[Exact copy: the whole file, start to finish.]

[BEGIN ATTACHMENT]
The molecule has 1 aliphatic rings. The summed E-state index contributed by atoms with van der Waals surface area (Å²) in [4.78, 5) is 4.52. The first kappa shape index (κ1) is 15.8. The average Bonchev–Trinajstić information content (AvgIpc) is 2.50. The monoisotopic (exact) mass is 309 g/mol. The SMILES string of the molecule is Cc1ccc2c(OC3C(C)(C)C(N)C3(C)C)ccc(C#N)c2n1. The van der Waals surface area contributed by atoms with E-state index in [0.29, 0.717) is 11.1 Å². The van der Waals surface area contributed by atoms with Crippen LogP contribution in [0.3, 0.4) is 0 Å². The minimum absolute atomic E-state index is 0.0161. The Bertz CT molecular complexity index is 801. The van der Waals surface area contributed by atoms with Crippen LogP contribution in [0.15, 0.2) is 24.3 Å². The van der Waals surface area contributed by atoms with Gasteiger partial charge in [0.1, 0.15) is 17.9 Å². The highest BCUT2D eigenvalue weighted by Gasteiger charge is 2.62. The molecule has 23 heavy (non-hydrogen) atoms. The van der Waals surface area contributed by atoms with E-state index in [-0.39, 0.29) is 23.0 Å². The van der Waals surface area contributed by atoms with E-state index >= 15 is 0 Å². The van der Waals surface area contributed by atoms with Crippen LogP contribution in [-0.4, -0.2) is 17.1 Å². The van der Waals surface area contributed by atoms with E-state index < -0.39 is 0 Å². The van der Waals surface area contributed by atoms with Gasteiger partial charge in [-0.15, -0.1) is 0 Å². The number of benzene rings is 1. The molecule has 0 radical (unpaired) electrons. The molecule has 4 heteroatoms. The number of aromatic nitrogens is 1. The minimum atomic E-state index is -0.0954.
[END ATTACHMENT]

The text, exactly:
The molecule has 1 aliphatic rings. The summed E-state index contributed by atoms with van der Waals surface area (Å²) in [4.78, 5) is 4.52. The first kappa shape index (κ1) is 15.8. The average Bonchev–Trinajstić information content (AvgIpc) is 2.50. The monoisotopic (exact) mass is 309 g/mol. The SMILES string of the molecule is Cc1ccc2c(OC3C(C)(C)C(N)C3(C)C)ccc(C#N)c2n1. The van der Waals surface area contributed by atoms with E-state index in [0.29, 0.717) is 11.1 Å². The van der Waals surface area contributed by atoms with Crippen LogP contribution in [0.3, 0.4) is 0 Å². The minimum absolute atomic E-state index is 0.0161. The Bertz CT molecular complexity index is 801. The van der Waals surface area contributed by atoms with Crippen LogP contribution in [0.15, 0.2) is 24.3 Å². The van der Waals surface area contributed by atoms with Gasteiger partial charge in [0.1, 0.15) is 17.9 Å². The highest BCUT2D eigenvalue weighted by Gasteiger charge is 2.62. The molecule has 23 heavy (non-hydrogen) atoms. The van der Waals surface area contributed by atoms with E-state index in [-0.39, 0.29) is 23.0 Å². The van der Waals surface area contributed by atoms with E-state index >= 15 is 0 Å². The van der Waals surface area contributed by atoms with Crippen LogP contribution in [-0.4, -0.2) is 17.1 Å². The van der Waals surface area contributed by atoms with E-state index < -0.39 is 0 Å². The van der Waals surface area contributed by atoms with Gasteiger partial charge in [-0.15, -0.1) is 0 Å². The number of benzene rings is 1. The molecule has 0 radical (unpaired) electrons. The molecule has 4 heteroatoms. The number of aromatic nitrogens is 1. The minimum atomic E-state index is -0.0954.